The section on the Minor Arcana (Pips and Court Cards) shows scans of the cards only – no text. Prefacing this section is Conley’s take of the suits, listing associations for the elements, the energy that each suit carries, and their symbol in this deck. The suit of Cups is associated with Water, feelings, emotions, intuition, and artistic expression. The symbol for Cups in this deck is a seashell. The suit of Pentacles is associated with Earth, material possessions, fiancés and abundance. The symbol for Pentacles is the slate paving disks and other circular motifs found throughout the village. The suit of Wands is associated with Fire, and represents passionate forces, growth, expression, and new ventures. The suit of Swords is associated with the element of Air, and represents intellect, ambition, courage, and conflict. The symbol for the suit of Swords in this deck is ironwork.
The cards are 2 ½” by 3 ½” (a great size for smaller hands!), od sturdy, glossy card stock. The backs shows a “picture postcard” village setting, with a wide expanse of blue sky, and the buildings set in amongst mature green trees, with a green tree going up the left hand side of the card. (In playing around, I found an amazing visual – if you fan the cards out in your hand, you have a great display of gorgeous green tree melding from card to card!)
The card fronts show the imagery flowing to the side of the card – there is no border. The image is centered on the card, with the title and card number in Roman numerals either on the top or the bottom of the card, and in either black or white text, depending on the card background.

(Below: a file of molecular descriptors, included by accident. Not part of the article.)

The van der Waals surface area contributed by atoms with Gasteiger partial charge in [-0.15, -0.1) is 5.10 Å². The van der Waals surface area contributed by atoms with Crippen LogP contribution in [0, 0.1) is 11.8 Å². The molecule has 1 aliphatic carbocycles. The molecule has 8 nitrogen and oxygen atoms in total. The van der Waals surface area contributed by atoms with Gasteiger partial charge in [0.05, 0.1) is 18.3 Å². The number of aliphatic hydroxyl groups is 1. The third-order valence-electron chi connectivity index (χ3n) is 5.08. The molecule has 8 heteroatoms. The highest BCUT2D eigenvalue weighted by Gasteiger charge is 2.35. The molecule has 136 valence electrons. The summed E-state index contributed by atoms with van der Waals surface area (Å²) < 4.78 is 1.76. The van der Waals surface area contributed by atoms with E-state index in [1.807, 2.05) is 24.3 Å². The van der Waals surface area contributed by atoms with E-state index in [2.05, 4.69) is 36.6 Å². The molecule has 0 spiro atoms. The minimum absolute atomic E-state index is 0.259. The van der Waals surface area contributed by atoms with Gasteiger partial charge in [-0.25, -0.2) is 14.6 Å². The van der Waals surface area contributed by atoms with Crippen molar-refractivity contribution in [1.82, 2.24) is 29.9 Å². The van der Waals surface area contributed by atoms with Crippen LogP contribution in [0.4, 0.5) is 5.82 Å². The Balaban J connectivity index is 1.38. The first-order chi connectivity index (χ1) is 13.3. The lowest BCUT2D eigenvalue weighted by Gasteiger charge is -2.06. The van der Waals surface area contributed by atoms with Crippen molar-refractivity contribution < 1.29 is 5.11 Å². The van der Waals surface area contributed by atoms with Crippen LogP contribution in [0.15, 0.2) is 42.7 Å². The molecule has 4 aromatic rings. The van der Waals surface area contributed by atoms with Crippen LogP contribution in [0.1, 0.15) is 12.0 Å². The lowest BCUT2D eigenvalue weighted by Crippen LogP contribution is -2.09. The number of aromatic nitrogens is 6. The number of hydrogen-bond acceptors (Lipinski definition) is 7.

The titles in this deck follow traditional structure, with Strength as VIII and Justice as XI. The suits are Wands, Cups, Swords, and Pentacles, with the Court Cards titled King, Queen, Knight, and Page.
I like the concept of the Trump L’Oeil, or wild card (very like the Artist card in the “Sakki-Sakki Tarot”). The imagery is that of the dragon-like weathervane at the top of the Campanile. My very favorite card has to be the Devil, which is symbolized by a blood-red wyvern statue. The Fool is symbolized by a cherubic looking statue that stands in the crevice of a rocky outcropping. The Magician is a bronze bust of Sir Clough Williams-Ellis, the creator of Portmeirion. The Chariot is symbolized by an enormous clamshell carrying a majestic Triton. The Wheel of Fortune is symbolized by several bands on a perpendicular axis, intersecting to create an armillary sphere, crowned by a corkscrew drill bit. Death is an eagle clutching a snake in its talons.
While not conventional imagery, this is a stunning deck! I would love to one day be able to see this village (which is a tourist attraction, and looks to be a great place to spend some time and amaze ones brain!).
On the site that he created for this deck, Conley has placed an interactive three card reading, with the choice of using either Major Arcana only, or the full 79 card deck. What is interesting to me here is the text, which often refers to the direction that the figure on the card is facing – very much ala Robert M. Place’s work.
While not a learner’s deck, this certainly is a great deck for collectors, or for those that already have a solid Tarot base. This deck could easily be used for readings or meditation. It definitely opens up your mind!
© Bonnie Cehovet